While we're still waiting until around the end of the year to see Broadwell processors, Intel's Open-Source Technology Center is already prepping Linux graphics driver code to begin pushing Skylake support into their driver stack.
Skylake is the successor to Broadwell that's expected to be out in late 2015 but could slip into 2016. Skylake is expected to be more of a SoC design layout with the PCH integrated onto the die and will be launched in conjunctiuon with the Intel 100 Series "Sunrise Point" chipsets. Broadwell is expected to significantly boost the graphics capabilities over Haswell while Skylake will take the performance even further.
David Airlie of Red Hat has sent in his major feature pull request for the Linux 3.17 merge window. This DRM subsystem update does introduce a new DRM driver, but there isn't any changes for Nouveau as part of this change set.
The new DRM/KMS driver for the Linux 3.17 release is the STI KMS driver for STMicroelectronics with their STIH416 and STIH407 chipsets. Nouveau is missing out on changes for this pull request due to Ben Skeggs still tracking down a longstanding Nouveau issue but he's expected to send in a separate Nouveau pull request in the days ahead that will have the new improvements for the open-source NVIDIA driver.
The Intel DRM graphics driver will feature its usual large amount of changes with the in-development Linux 3.17 kernel.
Daniel Vetter of Intel's Open-Source Technology Center has done his usual per-kernel-cycle blog post about the changes collected for the i915 driver that are being pulled for Linux 3.17. Among the new additions to the open-source Intel kernel graphics driver include.
NVIDIA today has announced their first beta Linux/Solaris/FreeBSD driver release in the 343.xx driver series. As expected, this release drops pre-Fermi hardware support from the Linux mainline driver code-base.
As we have known for months, those with GPUs older than the GeForce 400 "Fermi" series, you'll need to use NVIDIA's 340.xx legacy driver from here on out until you're able to switch over to the open-source Nouveau driver. The NVIDIA 340 legacy driver will still maintain support for newer Linux kernel and X.Org Server releases along with prominent bug-fixes, but won't otherwise receive new driver features, etc. NVIDIA's now maintaining multiple legacy drivers and they've been doing a good job at still supporting these drivers for vintage hardware for several extra years.
In continuing of yesterday's tests of comparing the OpenGL performance of the latest Radeon Gallium3D and Catalyst drivers with an array of AMD Radeon HD/Rx graphics cards, here's some complementary data including the performance-per-Watt and overall system power consumption for a few of the different AMD GPUs of recent generations.
With this being complementary data to yesterday's extensive raw OpenGL tests and this round only using a subset of the exposed graphics cards, it's just a one-page article today. For the Radeon HD 6770, HD 7950, and R9 270X I ran these additional tests from the Phoronix Test Suite while our open-source benchmarking software was monitoring the AC system power consumption using a WattsUp Pro power monitor, also PTS was calculating the performance-per-Watt, and the GPU temperatures were being monitored. However, on the Catalyst 14.6 Beta used for testing, the thermal monitoring seemed to be borked so the thermal results were limited to just the open-source driver.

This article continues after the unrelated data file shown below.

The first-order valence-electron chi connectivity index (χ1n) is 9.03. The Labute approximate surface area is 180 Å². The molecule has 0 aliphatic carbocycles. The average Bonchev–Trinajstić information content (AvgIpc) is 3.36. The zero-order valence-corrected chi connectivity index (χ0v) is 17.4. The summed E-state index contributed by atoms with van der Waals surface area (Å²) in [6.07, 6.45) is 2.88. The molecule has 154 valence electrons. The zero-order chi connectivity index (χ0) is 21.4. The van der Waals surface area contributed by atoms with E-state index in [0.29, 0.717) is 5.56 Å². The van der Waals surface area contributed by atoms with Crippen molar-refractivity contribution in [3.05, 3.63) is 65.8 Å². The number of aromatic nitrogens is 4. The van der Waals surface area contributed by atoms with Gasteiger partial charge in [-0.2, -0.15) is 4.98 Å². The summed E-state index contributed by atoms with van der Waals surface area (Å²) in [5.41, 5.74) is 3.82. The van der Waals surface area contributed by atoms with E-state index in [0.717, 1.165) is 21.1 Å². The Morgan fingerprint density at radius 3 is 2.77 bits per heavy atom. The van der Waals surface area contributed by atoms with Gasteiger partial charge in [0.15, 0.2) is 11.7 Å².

The HID (Human Interface Device) pull request was sent in this morning for the Linux 3.17 merge window.
Jiri Kosina's HID pull request for Linux 3.17 features the following prominent work:
- The Sony HID driver features improved support for the SIXAXIS device support. The SIXAXIS gamepad line was part of the original Sony PlayStation 3.
The Radeon DRM driver changes have been published for queuing into drm-next before hitting the mainline Linux 3.17 kernel tree.
Among the exciting work to be found for the AMD Radeon graphics kernel driver in Linux 3.17 include:
- Good Hawaii support for the AMD Radeon R9 290 series. The R9 290/290X should now work with the open-source driver at long last, but besides Linux 3.17 you'll need newer microcode files and also the latest Gallium3D code. Once 3.17-rc1 has been tagged, I'll move ahead with my open-source Radeon Hawaii benchmarks on the R9 290.
- Support for a new firmware format to make updates easier to manage.
Over 200,000 lines of code is being removed from the Linux 3.17 kernel in the staging subsystem due to the removal of a bunch of old, unmaintained drivers.
Greg Kroah-Hartman shared that with the staging driver patches for Linux 3.17, there's over 39,000 new lines of code while over 254,000 lines have been removed. The big code delta comes from 14 different drivers being removed that were "obsolete and no one was willing to work on cleaning them up."
After last week running new Nouveau vs. NVIDIA proprietary Linux graphics benchmarks, here's the results when putting AMD's hardware on the test bench and running both their latest open and closed-source drivers. Up today are the results of using the latest Radeon Gallium3D graphics code and Linux kernel against the latest beta of the binary-only Catalyst driver.
Similar to the NVIDIA GeForce tests of last week, on the open-source side was the Linux 3.16 kernel with Mesa 10.3-devel and other updated graphics user-space using the Oibaf PPA on Ubuntu 14.04 LTS x86_64. When benchmarking the proprietary Catalyst 14.6 Beta driver from mid-July, we had to pull back to the Linux 3.14 kernel for kernel compatibility with this binary blob release.